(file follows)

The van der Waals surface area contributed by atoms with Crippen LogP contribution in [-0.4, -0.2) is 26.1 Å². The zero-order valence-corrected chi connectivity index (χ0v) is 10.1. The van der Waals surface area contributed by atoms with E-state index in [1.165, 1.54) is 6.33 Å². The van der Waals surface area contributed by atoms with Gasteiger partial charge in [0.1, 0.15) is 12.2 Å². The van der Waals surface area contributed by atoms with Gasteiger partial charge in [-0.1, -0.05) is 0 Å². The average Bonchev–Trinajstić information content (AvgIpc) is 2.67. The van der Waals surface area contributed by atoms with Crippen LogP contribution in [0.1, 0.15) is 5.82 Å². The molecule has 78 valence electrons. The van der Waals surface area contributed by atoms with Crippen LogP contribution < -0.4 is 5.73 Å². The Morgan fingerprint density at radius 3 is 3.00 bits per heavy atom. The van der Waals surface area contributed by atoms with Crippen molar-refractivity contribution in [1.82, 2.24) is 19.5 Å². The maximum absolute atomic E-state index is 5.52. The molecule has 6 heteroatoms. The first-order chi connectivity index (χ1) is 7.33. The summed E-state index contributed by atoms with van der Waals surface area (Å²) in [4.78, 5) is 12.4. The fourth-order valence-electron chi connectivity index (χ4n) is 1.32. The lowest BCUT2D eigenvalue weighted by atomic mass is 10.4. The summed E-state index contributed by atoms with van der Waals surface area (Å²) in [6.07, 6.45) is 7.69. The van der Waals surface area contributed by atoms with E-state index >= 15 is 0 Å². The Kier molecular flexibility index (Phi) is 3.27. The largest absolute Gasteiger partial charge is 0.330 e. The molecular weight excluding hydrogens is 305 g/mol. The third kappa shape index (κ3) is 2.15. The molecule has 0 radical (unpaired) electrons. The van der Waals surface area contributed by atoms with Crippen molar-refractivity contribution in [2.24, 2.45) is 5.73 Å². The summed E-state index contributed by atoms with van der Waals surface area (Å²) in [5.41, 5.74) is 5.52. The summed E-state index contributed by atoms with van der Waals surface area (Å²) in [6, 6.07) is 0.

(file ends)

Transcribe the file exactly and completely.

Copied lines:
The van der Waals surface area contributed by atoms with Crippen LogP contribution in [-0.4, -0.2) is 26.1 Å². The zero-order valence-corrected chi connectivity index (χ0v) is 10.1. The van der Waals surface area contributed by atoms with E-state index in [1.165, 1.54) is 6.33 Å². The van der Waals surface area contributed by atoms with Gasteiger partial charge in [0.1, 0.15) is 12.2 Å². The van der Waals surface area contributed by atoms with Gasteiger partial charge in [-0.1, -0.05) is 0 Å². The average Bonchev–Trinajstić information content (AvgIpc) is 2.67. The van der Waals surface area contributed by atoms with Crippen LogP contribution in [0.1, 0.15) is 5.82 Å². The molecule has 78 valence electrons. The van der Waals surface area contributed by atoms with Crippen LogP contribution < -0.4 is 5.73 Å². The Morgan fingerprint density at radius 3 is 3.00 bits per heavy atom. The van der Waals surface area contributed by atoms with Crippen molar-refractivity contribution in [1.82, 2.24) is 19.5 Å². The maximum absolute atomic E-state index is 5.52. The molecule has 6 heteroatoms. The first-order chi connectivity index (χ1) is 7.33. The summed E-state index contributed by atoms with van der Waals surface area (Å²) in [4.78, 5) is 12.4. The fourth-order valence-electron chi connectivity index (χ4n) is 1.32. The lowest BCUT2D eigenvalue weighted by atomic mass is 10.4. The summed E-state index contributed by atoms with van der Waals surface area (Å²) in [6.07, 6.45) is 7.69. The van der Waals surface area contributed by atoms with E-state index >= 15 is 0 Å². The Kier molecular flexibility index (Phi) is 3.27. The largest absolute Gasteiger partial charge is 0.330 e. The molecular weight excluding hydrogens is 305 g/mol. The third kappa shape index (κ3) is 2.15. The molecule has 0 radical (unpaired) electrons. The van der Waals surface area contributed by atoms with Crippen molar-refractivity contribution in [2.24, 2.45) is 5.73 Å². The summed E-state index contributed by atoms with van der Waals surface area (Å²) in [5.41, 5.74) is 5.52. The summed E-state index contributed by atoms with van der Waals surface area (Å²) in [6, 6.07) is 0.